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Technical 401 425 Buick Nailhead and ST400 Value

Discussion in 'The Hokey Ass Message Board' started by Basement Sweeper, Jun 9, 2020.

  1. Basement Sweeper
    Joined: Jan 24, 2020
    Posts: 81

    Basement Sweeper
    Member
    from Colorado

    A forum search didn't find anything recent. I'm looking for a 64 - 66 401 or 425 nailhead and an ST400 transmission for a future project, but I don't have any gauge of fair market value. I want to get a fair shake and also not offend a seller with a low-ball offer to where I lose an opportunity.

    I've located a complete (oil pan to intake, water pump to flexplate) 425 and ST400 w/converter combo out of a 1966 Riviera and will be meeting the owner soon to look at them and hopefully make a deal. It's a "best offer" deal, and we haven't discussed price. The owner knows nothing about the engine and transmission aside from that they turn over by hand and came out of his project car. He's unwilling to pull the oil pan or valve covers, so the best I'll be able to do is turn it over and peer through the intake runners, distributor hole, and breather holes. The speedo is missing from the car, so no estimated guess on the mileage. The chassis is already restored, so no guess on the mileage there either. From the photos, the engine and transmission are dressed stock with typical aged paint, dust, oil buildup but nothing that would suggest they are greasy unmaintained junkers.

    Questions for those in the know, preferably on Rocky Mountain region pricing:
    What is an unknown-condition complete 425 nailhead worth?
    What is an unknown-condition complete 401 nailhead worth?
    What is an unknown-condition complete ST400 w/converter worth?

    Thanks for the help.
     
  2. Basement Sweeper
    Joined: Jan 24, 2020
    Posts: 81

    Basement Sweeper
    Member
    from Colorado

  3. I'm assuming it has the starter, you should be able to rig it to spin the motor and do a compression test and maybe even check the oil pressure. Not in your area, but I'd guess a value of between $400 to $800 depending on what you find. But I'm not jonesing for a nailhead so I may be low.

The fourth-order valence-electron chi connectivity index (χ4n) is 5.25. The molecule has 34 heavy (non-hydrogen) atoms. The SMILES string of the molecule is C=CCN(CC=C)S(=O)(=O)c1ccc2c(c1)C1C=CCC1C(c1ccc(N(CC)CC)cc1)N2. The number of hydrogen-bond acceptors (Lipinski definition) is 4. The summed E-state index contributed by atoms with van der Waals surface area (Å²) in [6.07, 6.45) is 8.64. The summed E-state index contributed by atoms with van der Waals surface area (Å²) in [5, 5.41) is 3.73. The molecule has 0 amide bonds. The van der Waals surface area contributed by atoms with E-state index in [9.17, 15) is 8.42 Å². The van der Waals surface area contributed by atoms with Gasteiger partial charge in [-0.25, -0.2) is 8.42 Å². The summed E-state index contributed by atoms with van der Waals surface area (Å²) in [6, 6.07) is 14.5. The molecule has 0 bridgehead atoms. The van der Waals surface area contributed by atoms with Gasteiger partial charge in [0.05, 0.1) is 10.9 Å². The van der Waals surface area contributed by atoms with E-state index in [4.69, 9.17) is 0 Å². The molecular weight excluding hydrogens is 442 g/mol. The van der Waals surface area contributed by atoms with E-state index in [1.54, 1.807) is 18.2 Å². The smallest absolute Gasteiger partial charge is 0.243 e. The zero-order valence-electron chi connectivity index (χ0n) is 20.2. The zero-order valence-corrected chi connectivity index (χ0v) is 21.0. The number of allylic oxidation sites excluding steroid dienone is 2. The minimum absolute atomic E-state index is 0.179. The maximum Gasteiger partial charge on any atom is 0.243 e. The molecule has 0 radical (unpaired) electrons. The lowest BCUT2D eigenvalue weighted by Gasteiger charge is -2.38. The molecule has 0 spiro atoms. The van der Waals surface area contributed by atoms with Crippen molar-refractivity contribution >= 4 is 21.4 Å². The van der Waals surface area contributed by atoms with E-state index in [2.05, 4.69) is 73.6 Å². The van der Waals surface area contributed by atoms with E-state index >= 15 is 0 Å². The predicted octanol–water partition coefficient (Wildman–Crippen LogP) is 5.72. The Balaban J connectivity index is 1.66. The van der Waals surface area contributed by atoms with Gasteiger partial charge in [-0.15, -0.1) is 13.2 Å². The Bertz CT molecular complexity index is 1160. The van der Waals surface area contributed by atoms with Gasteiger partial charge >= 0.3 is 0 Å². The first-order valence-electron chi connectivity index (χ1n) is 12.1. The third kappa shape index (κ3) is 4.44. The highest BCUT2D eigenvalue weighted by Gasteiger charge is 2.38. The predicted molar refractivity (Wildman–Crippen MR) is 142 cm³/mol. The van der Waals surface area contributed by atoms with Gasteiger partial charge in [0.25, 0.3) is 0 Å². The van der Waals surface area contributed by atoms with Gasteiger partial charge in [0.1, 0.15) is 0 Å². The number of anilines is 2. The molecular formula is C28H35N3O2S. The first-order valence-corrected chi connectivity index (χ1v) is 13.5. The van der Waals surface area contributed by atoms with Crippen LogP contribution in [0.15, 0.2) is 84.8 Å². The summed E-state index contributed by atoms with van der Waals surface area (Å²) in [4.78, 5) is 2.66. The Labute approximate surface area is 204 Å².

4. 41rodderz
    Joined: Sep 27, 2010
    Posts: 4,719

    41rodderz
    Member
    from Oregon

    From your point of view, you have to look at it as rebuilder for the engine(s)/trans. Hopefully he understands that as he is prohibiting you from a closer inspection. So he either knows something or not, but you are the one footing the bill not him .
     
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  5. 41rodderz
    Joined: Sep 27, 2010
    Posts: 4,719

    41rodderz
    Member
    from Oregon

    I have a nice Offy 3x2 intake for the 401/425 if you are interested down the road.
     
  6. Black Panther
    Joined: Jan 6, 2010
    Posts: 1,574

    Black Panther
    Member
    from SoCal

    I'd be careful with a 425...it can probably only go .030 over before having to be sonic tested to see if it can go further. GM basically took a 401 and bored it an 1/8" or .125 to come up with a 425. If that 425 is already. 030 over...it might need sleeving or similar expensive work to rebuild it. If you don't have a bore camera...they're cheap at Harbor Freight...like $75 and it can save your hide..
     
  7. Basement Sweeper
    Joined: Jan 24, 2020
    Posts: 81

    Basement Sweeper
    Member
    from Colorado

    Thanks for the input and caution on a 425 vs. a 401. I'm thinking $400-$500 for the engine and $300 for the transmission would be reasonable.
     
    Last edited: Jun 18, 2020
  8. Basement Sweeper
    Joined: Jan 24, 2020
    Posts: 81

    Basement Sweeper
    Member
    from Colorado

    And the answer to my question is $800 - $1,000 in the Denver Metro area. Today, I picked up a standard-bore complete 425 and matching ST400 switch-pitch transmission w/converter pulled from a 1966 Riviera for $800. The car was purchased new, driven by the original owner until the 1980s, and then parked next to her house where it sat until this year. Her relative is resurrecting the car and putting in a big block, so my T roadster gets the engine. I was able to pull the heads and pan, and everything looks rebuildable at this point in the tear-down. I might be able to get away with .020" overbore, so says my bore mic, so we'll see what my machinist says when we get to that point in the build. I've also located and looked at two other setups: a 1964 Wildcat with a 401/ST400 non switch-pitch combo and a 1965 Riviera with a 401/ST400 switch-pitch combo. The owner wants $1,000 each for the engine/transmission pairs.

    I must say, having wanted a nailhead since I was about five years old flipping through my father's old car magazines, it's pretty rewarding to go out into the garage and see one on the stand.
     
    clunker, rod1, j-jock and 5 others like this.
  9. 41rodderz
    Joined: Sep 27, 2010
    Posts: 4,719

    41rodderz
    Member
    from Oregon

    Good for you . Neat when a dream becomes reality.:cool:
     
  10. 51box
    Joined: Aug 31, 2005
    Posts: 885

    51box
    Member
    from MA